It’s a bit unnerving to be reading this while taking the Organizational and Administrative Theory course, in which the roots of this kind of associating with others in groups called “organizations” are explicated. It’s not hard to grasp why there are such strong trends of apathy and pessimism about humanity these days. Even without impending war with Iraq.

As teachers then, we need to be aware of the HUGE socializing influence of the media &emdash; both in terms of ADVERTISING and CONTENT, not only upon those whom we teach, but also upon ourselves. Careful examination of the assumptions and values underlying the daily taken-for-granted aspects of our culture must occur if we are to minimize the transmission of values with which we inherently disagree.

Teaching Foundations of Education with

Teaching Foundations of Education with [the FP] this semester gives me the opportunity to review and critique my own philosophy and style of teaching. I’ve been quite influenced by group relations theory and its emphasis upon authority relations: this has led me to pay particular attention to structure and boundaries, and to think about the roles and task(s) inherent in an academic setting. In the college classroom, I consider the students to be equal participants in the process of learning. The structure of my courses reflects this, I think, in my clarity around boundaries (such as a no late work policy), which has the effect of situating a significant amount of responsibility upon the student to embrace the role of learner.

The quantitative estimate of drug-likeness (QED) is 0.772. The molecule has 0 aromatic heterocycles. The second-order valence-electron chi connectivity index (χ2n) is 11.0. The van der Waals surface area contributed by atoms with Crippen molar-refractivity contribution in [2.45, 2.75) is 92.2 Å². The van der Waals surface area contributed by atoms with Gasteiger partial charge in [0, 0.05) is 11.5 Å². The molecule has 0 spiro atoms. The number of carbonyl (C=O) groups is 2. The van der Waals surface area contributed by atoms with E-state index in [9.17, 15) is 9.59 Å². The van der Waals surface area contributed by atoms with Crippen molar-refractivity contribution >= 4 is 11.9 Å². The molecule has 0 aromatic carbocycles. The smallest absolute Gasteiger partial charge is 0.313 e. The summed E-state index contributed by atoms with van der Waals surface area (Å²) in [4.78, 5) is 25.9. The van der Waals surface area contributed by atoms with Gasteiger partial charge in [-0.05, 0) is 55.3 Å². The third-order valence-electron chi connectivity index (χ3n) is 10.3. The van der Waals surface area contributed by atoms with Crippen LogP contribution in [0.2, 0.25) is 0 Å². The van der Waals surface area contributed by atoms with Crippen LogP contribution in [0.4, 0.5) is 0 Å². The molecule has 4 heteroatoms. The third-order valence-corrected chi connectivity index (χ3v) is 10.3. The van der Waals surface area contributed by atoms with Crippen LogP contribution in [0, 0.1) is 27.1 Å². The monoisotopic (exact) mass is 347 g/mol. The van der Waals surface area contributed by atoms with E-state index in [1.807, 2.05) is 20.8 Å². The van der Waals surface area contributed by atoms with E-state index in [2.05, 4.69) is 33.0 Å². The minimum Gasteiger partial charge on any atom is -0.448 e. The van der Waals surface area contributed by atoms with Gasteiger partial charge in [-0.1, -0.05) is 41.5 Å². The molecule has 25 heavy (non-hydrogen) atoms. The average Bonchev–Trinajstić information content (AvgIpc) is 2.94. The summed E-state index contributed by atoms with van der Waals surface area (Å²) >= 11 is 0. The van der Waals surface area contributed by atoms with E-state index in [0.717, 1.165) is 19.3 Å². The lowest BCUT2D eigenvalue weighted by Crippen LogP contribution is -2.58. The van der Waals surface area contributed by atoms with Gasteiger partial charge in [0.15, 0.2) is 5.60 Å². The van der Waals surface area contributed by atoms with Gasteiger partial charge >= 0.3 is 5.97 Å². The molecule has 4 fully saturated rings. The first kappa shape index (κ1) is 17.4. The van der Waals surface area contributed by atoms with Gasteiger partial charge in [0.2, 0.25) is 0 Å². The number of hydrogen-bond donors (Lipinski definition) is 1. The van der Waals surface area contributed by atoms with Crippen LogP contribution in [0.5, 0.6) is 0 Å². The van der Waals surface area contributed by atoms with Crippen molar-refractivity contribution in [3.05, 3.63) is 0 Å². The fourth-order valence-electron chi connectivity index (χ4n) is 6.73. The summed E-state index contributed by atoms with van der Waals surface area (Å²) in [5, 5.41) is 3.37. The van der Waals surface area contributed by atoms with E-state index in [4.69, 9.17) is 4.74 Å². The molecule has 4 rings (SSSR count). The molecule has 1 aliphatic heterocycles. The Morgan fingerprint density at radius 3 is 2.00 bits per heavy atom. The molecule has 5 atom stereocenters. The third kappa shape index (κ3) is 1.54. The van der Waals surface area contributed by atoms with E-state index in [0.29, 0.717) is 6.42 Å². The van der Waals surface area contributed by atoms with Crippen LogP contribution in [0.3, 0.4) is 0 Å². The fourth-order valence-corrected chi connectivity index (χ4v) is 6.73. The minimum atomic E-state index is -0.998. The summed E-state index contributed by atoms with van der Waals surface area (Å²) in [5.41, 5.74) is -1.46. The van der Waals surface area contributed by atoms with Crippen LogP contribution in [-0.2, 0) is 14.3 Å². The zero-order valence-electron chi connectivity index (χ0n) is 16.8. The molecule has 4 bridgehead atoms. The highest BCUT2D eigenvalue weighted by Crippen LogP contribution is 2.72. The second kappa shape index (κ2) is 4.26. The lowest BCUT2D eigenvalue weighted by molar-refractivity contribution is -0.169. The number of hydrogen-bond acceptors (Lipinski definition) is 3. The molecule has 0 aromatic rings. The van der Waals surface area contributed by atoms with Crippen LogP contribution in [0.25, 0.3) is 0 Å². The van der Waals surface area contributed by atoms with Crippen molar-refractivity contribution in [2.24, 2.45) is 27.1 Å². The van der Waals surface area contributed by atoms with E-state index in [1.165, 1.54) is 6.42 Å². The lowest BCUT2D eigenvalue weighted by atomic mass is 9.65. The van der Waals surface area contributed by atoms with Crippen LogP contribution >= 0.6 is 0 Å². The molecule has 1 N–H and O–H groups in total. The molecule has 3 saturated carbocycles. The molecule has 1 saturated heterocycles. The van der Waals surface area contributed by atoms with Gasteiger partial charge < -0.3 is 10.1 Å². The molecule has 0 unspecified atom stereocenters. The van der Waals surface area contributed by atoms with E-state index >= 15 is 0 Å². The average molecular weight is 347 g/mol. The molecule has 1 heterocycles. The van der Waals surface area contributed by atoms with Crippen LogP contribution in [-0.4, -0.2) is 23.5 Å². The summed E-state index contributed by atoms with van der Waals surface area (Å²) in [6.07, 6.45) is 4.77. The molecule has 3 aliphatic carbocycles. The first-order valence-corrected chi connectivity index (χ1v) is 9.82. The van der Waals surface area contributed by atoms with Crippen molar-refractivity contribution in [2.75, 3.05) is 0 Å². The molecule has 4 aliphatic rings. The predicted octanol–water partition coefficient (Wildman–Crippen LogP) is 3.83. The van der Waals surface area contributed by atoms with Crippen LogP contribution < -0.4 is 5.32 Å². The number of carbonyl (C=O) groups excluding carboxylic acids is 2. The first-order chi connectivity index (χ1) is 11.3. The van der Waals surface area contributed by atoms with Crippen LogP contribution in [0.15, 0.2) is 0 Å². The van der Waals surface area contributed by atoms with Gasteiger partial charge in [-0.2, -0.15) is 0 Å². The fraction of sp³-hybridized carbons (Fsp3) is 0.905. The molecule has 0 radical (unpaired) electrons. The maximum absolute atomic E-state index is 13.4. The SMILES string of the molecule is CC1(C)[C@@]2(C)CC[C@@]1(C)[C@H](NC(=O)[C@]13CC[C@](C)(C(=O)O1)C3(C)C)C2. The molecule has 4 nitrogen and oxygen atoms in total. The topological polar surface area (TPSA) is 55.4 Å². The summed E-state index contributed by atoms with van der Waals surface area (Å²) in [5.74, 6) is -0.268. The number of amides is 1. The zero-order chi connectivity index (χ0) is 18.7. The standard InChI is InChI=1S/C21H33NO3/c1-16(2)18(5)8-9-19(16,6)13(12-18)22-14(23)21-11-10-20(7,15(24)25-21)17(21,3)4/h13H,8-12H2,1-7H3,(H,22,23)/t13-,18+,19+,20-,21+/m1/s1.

My style is to respect the choices that students make, with the real world caveat that choices have consequences. The work gets done or it doesn’t, students come to class or log in, or they don’t. All I can do is remind them of the criteria and expectations. When students do embrace the role of learner, everyone benefits from the discussions that ensue, including &emdash; most definitely! &emdash; me. In some ways I guess this is a selfish mode. If I put my energy into the nitty-gritty details of clarifying and enacting expectations right up front, then we can move into the subject material more deeply, without having to worry too much about logistical distractions.